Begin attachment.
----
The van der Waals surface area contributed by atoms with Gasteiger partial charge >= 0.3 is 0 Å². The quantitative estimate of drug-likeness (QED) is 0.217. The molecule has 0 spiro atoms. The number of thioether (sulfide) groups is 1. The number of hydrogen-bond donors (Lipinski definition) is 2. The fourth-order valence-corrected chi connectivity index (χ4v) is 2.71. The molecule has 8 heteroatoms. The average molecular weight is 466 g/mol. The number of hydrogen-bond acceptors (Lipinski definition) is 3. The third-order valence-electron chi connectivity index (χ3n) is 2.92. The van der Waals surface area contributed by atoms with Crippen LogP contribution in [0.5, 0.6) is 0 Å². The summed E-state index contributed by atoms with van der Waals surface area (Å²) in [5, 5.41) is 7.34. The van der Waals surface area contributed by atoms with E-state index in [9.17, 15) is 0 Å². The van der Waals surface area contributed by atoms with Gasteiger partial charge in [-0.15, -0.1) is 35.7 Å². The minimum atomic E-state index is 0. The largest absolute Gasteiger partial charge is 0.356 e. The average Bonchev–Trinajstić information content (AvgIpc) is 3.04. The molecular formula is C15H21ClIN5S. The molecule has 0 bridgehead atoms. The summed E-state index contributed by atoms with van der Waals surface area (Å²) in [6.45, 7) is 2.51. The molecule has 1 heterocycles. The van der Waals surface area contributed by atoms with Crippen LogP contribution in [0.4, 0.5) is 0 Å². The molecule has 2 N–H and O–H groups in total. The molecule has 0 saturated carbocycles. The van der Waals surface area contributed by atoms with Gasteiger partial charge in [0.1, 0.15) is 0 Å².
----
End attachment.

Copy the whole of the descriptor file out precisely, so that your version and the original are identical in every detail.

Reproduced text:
The van der Waals surface area contributed by atoms with Gasteiger partial charge >= 0.3 is 0 Å². The quantitative estimate of drug-likeness (QED) is 0.217. The molecule has 0 spiro atoms. The number of thioether (sulfide) groups is 1. The number of hydrogen-bond donors (Lipinski definition) is 2. The fourth-order valence-corrected chi connectivity index (χ4v) is 2.71. The molecule has 8 heteroatoms. The average molecular weight is 466 g/mol. The number of hydrogen-bond acceptors (Lipinski definition) is 3. The third-order valence-electron chi connectivity index (χ3n) is 2.92. The van der Waals surface area contributed by atoms with Crippen LogP contribution in [0.5, 0.6) is 0 Å². The summed E-state index contributed by atoms with van der Waals surface area (Å²) in [5, 5.41) is 7.34. The van der Waals surface area contributed by atoms with E-state index in [9.17, 15) is 0 Å². The van der Waals surface area contributed by atoms with Gasteiger partial charge in [-0.15, -0.1) is 35.7 Å². The minimum atomic E-state index is 0. The largest absolute Gasteiger partial charge is 0.356 e. The average Bonchev–Trinajstić information content (AvgIpc) is 3.04. The molecular formula is C15H21ClIN5S. The molecule has 0 bridgehead atoms. The summed E-state index contributed by atoms with van der Waals surface area (Å²) in [6.45, 7) is 2.51. The molecule has 1 heterocycles. The van der Waals surface area contributed by atoms with Crippen LogP contribution in [0.4, 0.5) is 0 Å². The molecule has 2 N–H and O–H groups in total. The molecule has 0 saturated carbocycles. The van der Waals surface area contributed by atoms with Gasteiger partial charge in [0.1, 0.15) is 0 Å².